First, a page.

How’s your mum? Is she still going off on her coach trips and hiking holidays? I suppose she must be in her eighties now; she’s amazing. And your sister, and niece? It’s funny how time moves on, isn’t it?

The other day I was thinking about our graduation. Your family couldn’t afford to travel all that way, so you’d hung out with mine. At dinner Dad asked about your plans and I’d jumped in saying that you were applying for a work visa. I was so excited by the future and wanted to show off about the job I’d been offered, certain that you would get something spectacular (your grades were always much better than mine). Later that evening you told me you were returning to Malaysia. You explained that your sister was marrying and starting a family, while your duty, as the youngest, was to look after your parents.

‘They’re fit and healthy!’ I’d been scornful. ‘What about what you want? What about your life?’

You’d stayed calm and explained how grateful you were to your parents, how indebted. To repay the debt was what you wanted.

‘But that’s not how it works!’ I’d said.

You’d smiled in your quiet way, head slightly bowed: ‘It is my duty. As it should be.’

You left the following week, as quietly as you had come. We promised to stay in touch and to meet up again one day.

It has started to rain. Big fat drops that smack at the window proclaiming they are here to stay. I was going to take Daniel to the park. I’d already prepared the picnic: egg and cress sandwiches, his favourite (if I remember correctly, they were your favourite, too!), and his wheelchair’s loaded in the car with the bag of supplies that goes with us everywhere. I was timing the trip between medication and physio but I’ve missed the slot. Each day dances to its own beat: time is measured not in hours and minutes but by Daniel’s wants and needs. Breakfast used to be a ten-minute rush of cereal and coffee before work. Now it can take an hour or more. There’s no rushing Daniel, and each day slides into the next, punctuated by night and, hopefully, sleep.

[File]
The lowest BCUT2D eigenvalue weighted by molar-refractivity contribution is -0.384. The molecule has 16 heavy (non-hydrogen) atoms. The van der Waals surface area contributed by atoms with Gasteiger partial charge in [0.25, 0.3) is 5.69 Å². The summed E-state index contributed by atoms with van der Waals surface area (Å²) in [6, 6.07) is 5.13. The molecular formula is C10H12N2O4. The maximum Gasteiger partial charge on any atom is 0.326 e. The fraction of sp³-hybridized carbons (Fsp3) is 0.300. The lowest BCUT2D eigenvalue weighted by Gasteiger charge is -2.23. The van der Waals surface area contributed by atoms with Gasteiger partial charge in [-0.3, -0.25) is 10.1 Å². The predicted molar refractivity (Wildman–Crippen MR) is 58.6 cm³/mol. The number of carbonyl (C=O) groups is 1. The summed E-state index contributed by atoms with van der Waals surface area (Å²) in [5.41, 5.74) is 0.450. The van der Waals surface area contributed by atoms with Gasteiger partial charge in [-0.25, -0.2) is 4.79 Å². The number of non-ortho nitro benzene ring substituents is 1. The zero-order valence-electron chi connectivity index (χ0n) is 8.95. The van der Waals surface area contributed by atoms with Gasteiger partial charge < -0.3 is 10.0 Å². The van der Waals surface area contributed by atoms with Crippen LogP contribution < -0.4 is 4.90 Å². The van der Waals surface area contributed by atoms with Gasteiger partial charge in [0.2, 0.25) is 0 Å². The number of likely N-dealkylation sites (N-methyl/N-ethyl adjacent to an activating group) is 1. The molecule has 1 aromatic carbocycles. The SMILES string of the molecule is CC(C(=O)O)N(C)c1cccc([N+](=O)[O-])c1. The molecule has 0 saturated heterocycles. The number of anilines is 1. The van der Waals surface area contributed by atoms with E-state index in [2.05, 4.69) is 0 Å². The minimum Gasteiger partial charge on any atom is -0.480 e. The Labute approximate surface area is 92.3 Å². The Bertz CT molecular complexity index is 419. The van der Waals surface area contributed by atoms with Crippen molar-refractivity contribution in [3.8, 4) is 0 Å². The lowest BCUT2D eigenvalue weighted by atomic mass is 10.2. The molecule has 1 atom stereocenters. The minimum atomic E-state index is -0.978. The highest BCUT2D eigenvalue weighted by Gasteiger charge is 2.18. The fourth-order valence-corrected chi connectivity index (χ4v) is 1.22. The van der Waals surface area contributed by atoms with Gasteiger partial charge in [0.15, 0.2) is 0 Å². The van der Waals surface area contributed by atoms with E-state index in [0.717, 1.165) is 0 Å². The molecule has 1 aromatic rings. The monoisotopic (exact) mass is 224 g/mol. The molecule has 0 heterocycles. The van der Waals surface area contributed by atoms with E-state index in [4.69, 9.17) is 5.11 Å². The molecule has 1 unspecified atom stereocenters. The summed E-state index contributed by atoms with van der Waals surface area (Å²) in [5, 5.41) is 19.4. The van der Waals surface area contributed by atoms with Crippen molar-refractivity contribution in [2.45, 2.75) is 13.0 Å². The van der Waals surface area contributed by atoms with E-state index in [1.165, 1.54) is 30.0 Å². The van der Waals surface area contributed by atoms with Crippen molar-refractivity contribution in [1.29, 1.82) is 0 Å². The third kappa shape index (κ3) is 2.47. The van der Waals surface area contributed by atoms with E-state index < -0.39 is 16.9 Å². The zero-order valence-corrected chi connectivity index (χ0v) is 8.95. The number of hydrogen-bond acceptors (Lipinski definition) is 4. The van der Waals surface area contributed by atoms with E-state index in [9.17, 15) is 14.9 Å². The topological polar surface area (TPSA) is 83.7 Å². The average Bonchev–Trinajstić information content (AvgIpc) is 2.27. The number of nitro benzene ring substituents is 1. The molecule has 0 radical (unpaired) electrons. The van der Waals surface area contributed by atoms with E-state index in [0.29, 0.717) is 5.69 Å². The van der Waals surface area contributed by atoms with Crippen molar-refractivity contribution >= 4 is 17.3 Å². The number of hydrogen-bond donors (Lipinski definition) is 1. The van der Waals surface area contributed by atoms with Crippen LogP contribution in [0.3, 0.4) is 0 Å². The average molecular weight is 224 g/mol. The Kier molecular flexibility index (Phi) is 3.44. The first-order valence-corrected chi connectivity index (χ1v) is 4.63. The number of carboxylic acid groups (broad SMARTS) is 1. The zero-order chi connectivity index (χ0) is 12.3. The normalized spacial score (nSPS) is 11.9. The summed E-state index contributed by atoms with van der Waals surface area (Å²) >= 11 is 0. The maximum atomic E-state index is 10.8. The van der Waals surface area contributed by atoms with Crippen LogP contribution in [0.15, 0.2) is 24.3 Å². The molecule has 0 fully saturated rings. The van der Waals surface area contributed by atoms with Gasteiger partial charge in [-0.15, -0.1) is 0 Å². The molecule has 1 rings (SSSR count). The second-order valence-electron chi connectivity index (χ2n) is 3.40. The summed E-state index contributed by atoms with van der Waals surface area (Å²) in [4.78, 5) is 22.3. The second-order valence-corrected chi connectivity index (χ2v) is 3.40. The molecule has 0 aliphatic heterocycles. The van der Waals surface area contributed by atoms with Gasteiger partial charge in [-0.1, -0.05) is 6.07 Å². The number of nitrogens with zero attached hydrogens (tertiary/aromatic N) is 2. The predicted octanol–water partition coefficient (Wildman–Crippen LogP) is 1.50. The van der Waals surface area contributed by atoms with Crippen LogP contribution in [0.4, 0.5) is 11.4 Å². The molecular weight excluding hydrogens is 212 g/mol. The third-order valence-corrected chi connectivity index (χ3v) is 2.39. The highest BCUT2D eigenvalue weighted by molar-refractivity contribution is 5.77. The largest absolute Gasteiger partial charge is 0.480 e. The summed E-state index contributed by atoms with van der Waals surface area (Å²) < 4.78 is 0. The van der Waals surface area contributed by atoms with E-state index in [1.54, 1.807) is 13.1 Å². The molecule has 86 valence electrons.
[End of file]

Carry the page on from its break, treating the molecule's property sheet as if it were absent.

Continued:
Did I mention that I left my job? Well, I couldn’t face the thought of carers coming in so it was the only thing to do. I don’t miss the daily grind and stress of the office but sometimes it would be nice to put on some work clothes, go out for lunch and chat with the girls. I am lucky, though, we’ve got lots of friends who pop in when they can. And thank goodness for the internet! It helps me keep in touch, and shopping is so easy - we don’t need to leave the house at all.

Sadly, I don’t think we’ll be able to travel as we’d planned. Retirement has come early for us and we have to make our money stretch as far as we can now. Besides, I’m not sure that Daniel will ever be up to it. If a trip to the park today is out of the question, I don’t know where I’d find the energy to plan a trip abroad. I don’t mind too much. I would have liked to visit you in Malaysia but I suppose it’s not to be.

It’s funny, Nurin. I’d railed against your sense of duty, not understanding how you would willingly put your life on hold. But now I understand what you were trying to say, it was more than duty, you did it for love. I made a vow ‘till death us do part’, but the promise is inconsequential. I am still in love with Daniel, and always will be: ‘in sickness and in health’.

Anyway, I can hear Daniel getting restless. I don’t want him getting up by himself and having another fall. So I’m going to set the table with the picnic tablecloth and pretend we’re at the park. I’m not fond of egg and cress sandwiches myself, but I’ve got used to them. You get used to anything after a time, don’t you?

Much love

Anna xx